Islam Under Scrutiny by Ex-Muslims

Islam is a religion of……….WHAT?


"What's in a name? That which we call a rose By any other word would smell as sweet."

Romeo and Juliet, William Shakespeare.

So, with Shakespeare in mind, aren’t the accepted meanings of words common to all peoples, all languages? If one mentions the word rose in the English, Spanish, German or Chinese language, surely the same imagery appears in the mind of the listener? Well, at least one would think so……. What about more abstract concepts like love and peace? Don’t they resonate with the same import in the minds and hearts of all cultures?

Personally, peace for me, would invariably conjure up an image of tranquility, calm, and in human relationship terms, individually or globally, an absence of hostility and the presence of a tolerant, harmonious co-existence.

Well, it appears that “It ain’t necessarily so”.

Despite most of the world’s inhabitants agreeing with the above definition there seems to be one theological school of thought which has an entirely different idea of what constitutes peace, according to Syrian born Dr. Professor Bassam Tibi, who teaches political science at Goettingen University in Germany.

Dr. Tibi, who claims to be a direct descendant of the Prophet Mohammed, is a member of a small worldwide Muslim reform movement which calls for a renovated, Europeanised Islam that is compatible with Western secular democracy. He recently warned the West against wishful thinking in any dialogue it entered into with Islam.

"The dialogue is not proceeding well because of the two-facedness of most Muslim interlocutors on the one hand and the gullibility of well-meaning Western idealists on the other," Bassam Tibi said in an interview with United Press International.

So, what’s the fly in the ointment?

Well, it turns out, that the problem is the understanding, peculiar to Islam, of the word peace!

In the final analysis, it becomes all too clear that we are not, in fact, talking about the same concept at all.

Islam, understands peace to be a different bird of a different feather, altogether.

And it’s not a dove….

Professor Tibi continues:

"First, both sides should acknowledge candidly that although they might use identical terms, these mean different things to each of them. The word 'peace,' for example, implies to a Muslim the extension of the Dar al-Islam – or 'House of Islam' – to the entire world. This is completely different from the Enlightenment concept of eternal peace that dominates Western thought, a concept developed by Immanuel Kant, the 18th-century philosopher.” explained Tibi, who was also a research scholar at Harvard University.

And when it comes to that other desirable quality you may have thought a prerequisite for peace, namely tolerance, Tibi has this to say:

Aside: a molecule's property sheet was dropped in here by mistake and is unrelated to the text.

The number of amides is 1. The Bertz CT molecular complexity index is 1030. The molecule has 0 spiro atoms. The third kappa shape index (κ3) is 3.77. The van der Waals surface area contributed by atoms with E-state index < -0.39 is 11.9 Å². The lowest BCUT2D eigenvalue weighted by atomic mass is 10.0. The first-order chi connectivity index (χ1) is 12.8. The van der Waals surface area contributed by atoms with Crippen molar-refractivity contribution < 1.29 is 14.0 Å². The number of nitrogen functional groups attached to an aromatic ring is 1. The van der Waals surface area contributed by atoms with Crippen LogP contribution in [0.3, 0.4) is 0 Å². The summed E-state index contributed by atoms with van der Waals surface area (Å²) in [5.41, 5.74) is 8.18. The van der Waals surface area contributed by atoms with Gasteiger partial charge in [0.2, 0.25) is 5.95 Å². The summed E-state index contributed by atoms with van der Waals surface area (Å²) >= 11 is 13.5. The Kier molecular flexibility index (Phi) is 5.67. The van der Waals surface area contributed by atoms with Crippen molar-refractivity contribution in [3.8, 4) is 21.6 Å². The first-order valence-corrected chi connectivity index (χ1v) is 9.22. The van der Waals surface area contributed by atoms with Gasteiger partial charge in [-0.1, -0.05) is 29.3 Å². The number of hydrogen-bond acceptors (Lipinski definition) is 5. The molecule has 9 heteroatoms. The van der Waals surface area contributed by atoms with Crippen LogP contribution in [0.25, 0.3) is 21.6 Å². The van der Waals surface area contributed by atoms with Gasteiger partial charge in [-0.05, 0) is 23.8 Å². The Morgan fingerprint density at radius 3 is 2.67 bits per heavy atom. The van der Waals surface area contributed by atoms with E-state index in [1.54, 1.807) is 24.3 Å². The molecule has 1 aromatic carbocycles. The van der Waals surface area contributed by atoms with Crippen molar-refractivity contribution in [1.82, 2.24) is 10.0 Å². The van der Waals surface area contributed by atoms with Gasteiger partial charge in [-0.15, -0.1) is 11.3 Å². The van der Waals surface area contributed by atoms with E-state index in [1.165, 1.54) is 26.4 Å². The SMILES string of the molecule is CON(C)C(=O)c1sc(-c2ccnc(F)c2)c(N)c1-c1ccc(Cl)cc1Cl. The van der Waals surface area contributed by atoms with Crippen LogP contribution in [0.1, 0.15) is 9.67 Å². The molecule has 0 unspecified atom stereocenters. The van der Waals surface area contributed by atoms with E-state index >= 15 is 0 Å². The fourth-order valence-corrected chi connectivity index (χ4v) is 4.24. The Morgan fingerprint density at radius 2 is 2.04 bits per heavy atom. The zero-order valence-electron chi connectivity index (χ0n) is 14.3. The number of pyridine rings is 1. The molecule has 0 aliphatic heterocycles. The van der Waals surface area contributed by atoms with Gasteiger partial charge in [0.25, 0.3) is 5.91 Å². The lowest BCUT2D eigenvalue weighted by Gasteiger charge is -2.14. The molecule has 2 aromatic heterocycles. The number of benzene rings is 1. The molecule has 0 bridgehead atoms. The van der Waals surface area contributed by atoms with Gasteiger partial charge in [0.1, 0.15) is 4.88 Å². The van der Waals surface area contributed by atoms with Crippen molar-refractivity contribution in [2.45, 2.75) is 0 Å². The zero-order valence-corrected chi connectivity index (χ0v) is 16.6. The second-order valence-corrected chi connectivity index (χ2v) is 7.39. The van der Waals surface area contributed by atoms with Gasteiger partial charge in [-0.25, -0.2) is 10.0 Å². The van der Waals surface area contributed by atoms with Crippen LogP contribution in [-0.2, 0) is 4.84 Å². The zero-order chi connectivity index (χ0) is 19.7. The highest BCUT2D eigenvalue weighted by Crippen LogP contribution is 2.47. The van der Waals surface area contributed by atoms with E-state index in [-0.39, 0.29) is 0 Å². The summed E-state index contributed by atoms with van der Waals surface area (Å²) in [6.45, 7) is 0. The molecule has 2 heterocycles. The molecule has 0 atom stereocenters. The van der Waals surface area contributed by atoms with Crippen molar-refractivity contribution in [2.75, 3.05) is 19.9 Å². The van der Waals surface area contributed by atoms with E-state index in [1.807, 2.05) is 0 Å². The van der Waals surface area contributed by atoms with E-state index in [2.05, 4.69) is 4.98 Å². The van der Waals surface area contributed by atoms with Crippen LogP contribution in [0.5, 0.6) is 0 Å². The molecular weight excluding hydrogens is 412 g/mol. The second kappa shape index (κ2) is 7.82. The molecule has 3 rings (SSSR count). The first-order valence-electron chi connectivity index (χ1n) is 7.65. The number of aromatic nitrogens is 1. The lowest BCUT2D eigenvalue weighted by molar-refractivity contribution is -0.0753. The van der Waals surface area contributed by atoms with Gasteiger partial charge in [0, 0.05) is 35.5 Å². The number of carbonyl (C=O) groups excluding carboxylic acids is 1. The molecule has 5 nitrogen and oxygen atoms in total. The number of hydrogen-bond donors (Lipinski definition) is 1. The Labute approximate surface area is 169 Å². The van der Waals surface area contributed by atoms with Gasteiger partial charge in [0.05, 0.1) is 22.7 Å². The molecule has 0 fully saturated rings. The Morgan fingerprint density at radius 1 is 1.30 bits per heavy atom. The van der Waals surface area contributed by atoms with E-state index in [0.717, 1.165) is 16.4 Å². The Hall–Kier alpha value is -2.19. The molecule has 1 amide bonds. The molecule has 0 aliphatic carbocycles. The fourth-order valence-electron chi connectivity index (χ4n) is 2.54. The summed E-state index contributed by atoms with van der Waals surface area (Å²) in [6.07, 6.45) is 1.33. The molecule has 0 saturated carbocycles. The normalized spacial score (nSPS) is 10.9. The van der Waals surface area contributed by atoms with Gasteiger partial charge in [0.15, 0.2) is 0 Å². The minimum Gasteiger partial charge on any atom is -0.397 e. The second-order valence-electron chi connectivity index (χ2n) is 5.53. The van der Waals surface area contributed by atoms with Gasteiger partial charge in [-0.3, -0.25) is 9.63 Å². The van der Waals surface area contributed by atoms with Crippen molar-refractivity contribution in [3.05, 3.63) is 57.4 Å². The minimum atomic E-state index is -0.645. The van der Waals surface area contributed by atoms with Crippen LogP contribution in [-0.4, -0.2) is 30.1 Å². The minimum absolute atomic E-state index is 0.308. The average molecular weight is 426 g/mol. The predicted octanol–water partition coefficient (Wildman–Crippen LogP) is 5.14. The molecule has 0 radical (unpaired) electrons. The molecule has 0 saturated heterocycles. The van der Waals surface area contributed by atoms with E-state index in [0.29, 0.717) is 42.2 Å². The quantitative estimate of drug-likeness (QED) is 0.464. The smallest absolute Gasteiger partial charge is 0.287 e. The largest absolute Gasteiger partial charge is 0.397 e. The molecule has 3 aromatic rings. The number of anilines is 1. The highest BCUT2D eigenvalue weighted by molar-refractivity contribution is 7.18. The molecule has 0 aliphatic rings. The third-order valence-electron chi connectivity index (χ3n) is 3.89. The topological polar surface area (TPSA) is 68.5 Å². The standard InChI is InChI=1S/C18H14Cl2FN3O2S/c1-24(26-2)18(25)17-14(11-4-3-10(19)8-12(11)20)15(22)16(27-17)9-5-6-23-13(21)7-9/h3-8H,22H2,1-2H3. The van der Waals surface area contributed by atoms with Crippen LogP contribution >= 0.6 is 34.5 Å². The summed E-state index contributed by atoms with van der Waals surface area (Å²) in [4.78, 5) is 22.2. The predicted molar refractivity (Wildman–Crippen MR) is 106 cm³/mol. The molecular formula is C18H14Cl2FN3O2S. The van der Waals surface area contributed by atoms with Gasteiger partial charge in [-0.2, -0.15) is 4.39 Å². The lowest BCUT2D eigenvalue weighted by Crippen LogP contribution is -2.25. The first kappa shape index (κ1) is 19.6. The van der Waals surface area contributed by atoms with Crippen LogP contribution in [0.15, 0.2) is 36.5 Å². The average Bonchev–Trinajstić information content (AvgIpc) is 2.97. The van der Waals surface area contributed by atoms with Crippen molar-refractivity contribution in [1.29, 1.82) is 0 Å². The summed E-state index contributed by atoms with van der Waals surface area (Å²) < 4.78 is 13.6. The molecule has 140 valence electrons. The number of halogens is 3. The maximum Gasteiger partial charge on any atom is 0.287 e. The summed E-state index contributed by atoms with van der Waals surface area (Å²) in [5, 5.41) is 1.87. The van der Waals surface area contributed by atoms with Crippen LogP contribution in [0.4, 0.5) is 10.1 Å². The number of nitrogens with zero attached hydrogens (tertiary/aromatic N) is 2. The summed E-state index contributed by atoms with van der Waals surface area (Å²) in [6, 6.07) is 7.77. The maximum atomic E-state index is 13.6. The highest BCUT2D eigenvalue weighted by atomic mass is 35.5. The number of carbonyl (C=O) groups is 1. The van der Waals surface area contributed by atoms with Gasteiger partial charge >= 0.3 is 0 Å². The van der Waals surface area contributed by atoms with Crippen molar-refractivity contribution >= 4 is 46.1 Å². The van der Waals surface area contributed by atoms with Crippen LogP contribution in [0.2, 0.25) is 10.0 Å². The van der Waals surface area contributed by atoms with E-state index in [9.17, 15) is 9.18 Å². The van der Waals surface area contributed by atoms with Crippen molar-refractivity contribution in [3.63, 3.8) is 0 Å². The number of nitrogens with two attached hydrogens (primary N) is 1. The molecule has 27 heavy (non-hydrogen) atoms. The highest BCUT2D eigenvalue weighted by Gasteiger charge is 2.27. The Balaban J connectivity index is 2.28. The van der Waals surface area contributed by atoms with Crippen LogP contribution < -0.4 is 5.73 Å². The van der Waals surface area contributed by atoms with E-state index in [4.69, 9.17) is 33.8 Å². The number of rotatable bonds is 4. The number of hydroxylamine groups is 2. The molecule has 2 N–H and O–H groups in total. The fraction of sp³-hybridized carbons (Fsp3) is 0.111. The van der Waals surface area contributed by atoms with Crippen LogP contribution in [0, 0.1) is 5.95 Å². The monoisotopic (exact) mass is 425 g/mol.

"Similarly, when Muslims and the Western heirs of the Enlightenment speak of tolerance they have different things in mind. In Islamic terminology, this term implies abiding non-Islamic monotheists, such as Christians, Jews and Zoroastrians, as second-class believers. They are 'dhimmi,' a protected but politically immature minority."

So, there you have it!

No common interpretation on either count.....”peace” or “tolerance”.

If peace can only come about when the entire world is taken over by, and unified under the rule of Islam, Muslims, in the meantime, will just have to manage, grit their teeth and “put up with you” unless of course, while you’re still a dhimmi you get a bit uppity and demand some human decency from your new-found masters. Then, quite frankly, anything could happen, because a Muslim can do what he likes to a dhimmi but a dhimmi doesn’t have any recourse to justice over a Muslim, neither is he permitted to give evidence against a Muslim in an Islamic court of law.

So, if you were inclined to demand respectful treatment and special dispensations, as Muslims currently do in the West, you could well end up, in the time honoured Islamic tradition, with your head separated from your body as millions have before you at the hands of the religion of “the other kind of peace.”

According to Tibi, the quest of converting the entire world to Islam is an immutable fixture of the Muslim worldview. Only if this task is accomplished, if the world has become a "Dar al-Islam," will it also be a "Dar a-Salam," or a house of peace.

Tibi has appealed to his co-religionists to "revise their understanding of peace and tolerance by accepting pluralism."

Furthermore, he said, Muslim leaders should give up the notion of Jihad in the sense of conquest, as opposed to Jihad as an internal struggle of the individual.

Before we leave Bassam Tibi, we should take note to what extent tolerance is a “one way street” when considering “interfaith dialogue” with Muslims.

The following account is of a good-will visit to a Mosque by a German Bishop … speaks volumes about reciprocity ….or lack thereof.

“The bishop of Hildesheim in Germany paid an imam a courtesy visit in his mosque. The imam handed the Catholic prelate a Koran, which he joyfully accepted. But when the bishop tried to present the imam with a Bible, the Muslim cleric just stared at him in horror and refused to even touch Christianity's holy book.”

"The bishop was irritated because he perceived this behaviour as a gross discourtesy," writes Tibi, "but the imam had only acted according to his faith. For if an imam gives a bishop a Koran, he considers this a Da'Wa, or a call to Islam."

This, explained Tibi, must be borne in mind when one engages in a dialogue with Muslim "scholars," for it corresponds to a verse in the Koran:

"And say ... to those who are unlearned: (of Islam)….. “Do ye submit yourselves??" (Surah 3:20).

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